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Salaries of the County Court Judges.

"Write accordingly to the Commissioners of Inquiry into the Practice and Fees of the County Courts, and refer these papers and applications to them for their consideration and report.

"Inform the Judges of the Courts whose letters have been considered, of the course adopted by their lordships, and that no decision will therefore be come to until their report has been received."

to inquire into the practice and fees of these | 1846, when the first County Court Act was Courts to consider the claims of the different carried through Parliament, the two members circuits for a larger salary to be attached to the of the Government most connected with the office of Judge than the one now paid to it, administration of justice next to the Lord viz., 1,2001. per annum. Chancellor, namely, the Home Secretary and the Attorney-General, were opposed to the establishment of local Courts; it is firmly believed that the active hostility of those officers has not only encouraged the invidious opposition which has been vainly offered to the system, but that the prejudices engendered during their tenure of office have never wholly ceased to operate to the disadvantage of all connected with those otherwise popular tribunals. Whether this impression be well founded or not, certain it is that the Government have from first to last placed themselves in a position antagonistic, as it were, to the Judges and other officers of the County Courts, which, to adopt the graphic language of a living author, are excluded from their natural stitutions of the country,-left to stand or fall and proper place, as a part of the national inby a self-supporting agency, like some religious sect that is permitted, not approved, coldly tolerated, but not assisted or endowed by the State.'

Then follows a letter from the Home Office of 17th October, in which an application from Mr. Serjeant Jones for the maximum salary of 1,500l. is set forth, as contained in the following letter of the learned Serjeant, and which we deem it necessary

to submit to our readers. It is addressed to Lord Palmerston :


Encouraged by two speeches reported to have been delivered by your lordship at Perth on the 26th, and at Glasgow on the 27th ult., in which you emphatically invited all who have any representations to make, whether of existing evils or of suggested improvements, to communicate with that branch of the Government to which they relate, I offer no apology for bringing under your lordship's notice a subject connected with the administration of justice over which as Secretary of State for the Home Department your lordship at present presides.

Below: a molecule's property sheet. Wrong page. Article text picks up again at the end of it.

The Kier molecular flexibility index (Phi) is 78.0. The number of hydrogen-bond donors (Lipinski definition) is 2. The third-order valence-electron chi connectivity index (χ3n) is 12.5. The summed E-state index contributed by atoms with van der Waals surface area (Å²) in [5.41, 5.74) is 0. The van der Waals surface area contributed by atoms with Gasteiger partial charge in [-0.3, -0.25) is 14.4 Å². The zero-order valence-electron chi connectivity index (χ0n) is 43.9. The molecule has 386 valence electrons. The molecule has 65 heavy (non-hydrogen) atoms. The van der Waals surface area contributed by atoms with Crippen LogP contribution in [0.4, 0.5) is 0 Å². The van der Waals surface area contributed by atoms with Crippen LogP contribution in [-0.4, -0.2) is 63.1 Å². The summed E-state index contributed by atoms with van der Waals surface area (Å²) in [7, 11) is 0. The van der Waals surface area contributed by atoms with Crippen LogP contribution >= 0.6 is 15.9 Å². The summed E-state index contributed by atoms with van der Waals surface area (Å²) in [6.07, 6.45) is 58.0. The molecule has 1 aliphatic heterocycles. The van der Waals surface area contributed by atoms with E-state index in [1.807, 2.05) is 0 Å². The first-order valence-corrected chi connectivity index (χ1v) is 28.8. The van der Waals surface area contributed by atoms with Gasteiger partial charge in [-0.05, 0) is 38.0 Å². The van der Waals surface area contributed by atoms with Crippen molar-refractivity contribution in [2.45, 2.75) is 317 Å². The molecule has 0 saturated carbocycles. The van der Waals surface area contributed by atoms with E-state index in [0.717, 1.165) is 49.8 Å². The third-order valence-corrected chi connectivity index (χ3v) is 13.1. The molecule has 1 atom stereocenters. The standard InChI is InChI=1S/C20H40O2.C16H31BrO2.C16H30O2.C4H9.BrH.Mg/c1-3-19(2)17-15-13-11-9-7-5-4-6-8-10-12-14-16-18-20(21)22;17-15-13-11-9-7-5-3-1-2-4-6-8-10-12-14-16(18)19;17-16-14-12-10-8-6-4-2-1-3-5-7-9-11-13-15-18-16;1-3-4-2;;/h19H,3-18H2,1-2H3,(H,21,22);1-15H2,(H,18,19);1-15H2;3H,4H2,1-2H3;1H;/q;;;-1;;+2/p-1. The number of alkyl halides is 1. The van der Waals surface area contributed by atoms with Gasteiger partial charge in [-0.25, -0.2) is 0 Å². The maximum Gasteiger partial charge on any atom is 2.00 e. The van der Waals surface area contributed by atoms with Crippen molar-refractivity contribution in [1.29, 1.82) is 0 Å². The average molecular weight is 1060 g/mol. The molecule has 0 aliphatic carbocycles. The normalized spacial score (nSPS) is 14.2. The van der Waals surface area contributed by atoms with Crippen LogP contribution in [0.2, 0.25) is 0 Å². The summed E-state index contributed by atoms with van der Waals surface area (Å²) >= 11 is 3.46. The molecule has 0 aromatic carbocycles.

"The subject to which I beg to direct your lordship's attention is the inadequacy of the salaries paid to some at least of the County Court Judges, and to the treatment which those functionaries have met with from the Government.

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By the first County Court Act it is enacted that there shall be payable on every proceeding in the Courts holden under that Act, to the Judges, &c., such fees as are set down in the schedule (D.) to this Act annexed, &c.


By the 39th section it is enacted, that it shall be lawful for her Majesty, with the advice of the Privy Council, to order that the Judges, &c., or any of them, shall be paid by salaries instead of fees, &c.

"And by 40th section, it is enacted that the greatest salary to be received in any case shall be 1,2001. a year by a Judge, &c.

"In February, 1847, when this Act came into operation, it was impossible to ascertain what amount of fees might be collected on the several circuits; for, except where Small Debt "In stating my case thus broadly, I wish to Courts had previously existed, there were no explain that I do not desire to become the ad- elements on which to found a calculation, and vocate of others, that I write for myself alone, notwithstanding the country had for many and wherever I may enter on the system gene-years [called loudly for the creation of local rally, it will be only so far as it applies to my tribunals, and its demands were recognised in individual case, or as it may be necessary to the appointment of sixty Judges to preside elucidate the same, and that throughout I will over as many circuits, consisting of not less use no reserve, but simply endeavour to place than 491, several distinct Courts, the Governintelligibly before your lordship those grievances for which, in common with others, I have hitherto sought redress in vain, and which therefore keep alive a strong feeling of dissatisfaction, increasing in a ratio corresponding with their continuance and growth, a state of mind all must admit to be most undesirable for those engaged in the discharge of judicial duties."

ment of that day withheld all encouragement from the new system, and declined to incur the responsibility of placing the Judges on salaries, but sent them forth as adventurers, armed only with the Act of Parliament, to commence their sittings when and how they pleased, privileged to collect the fees sanctioned by the schedule, from such suitors as might resort to their untried Courts in the teeth of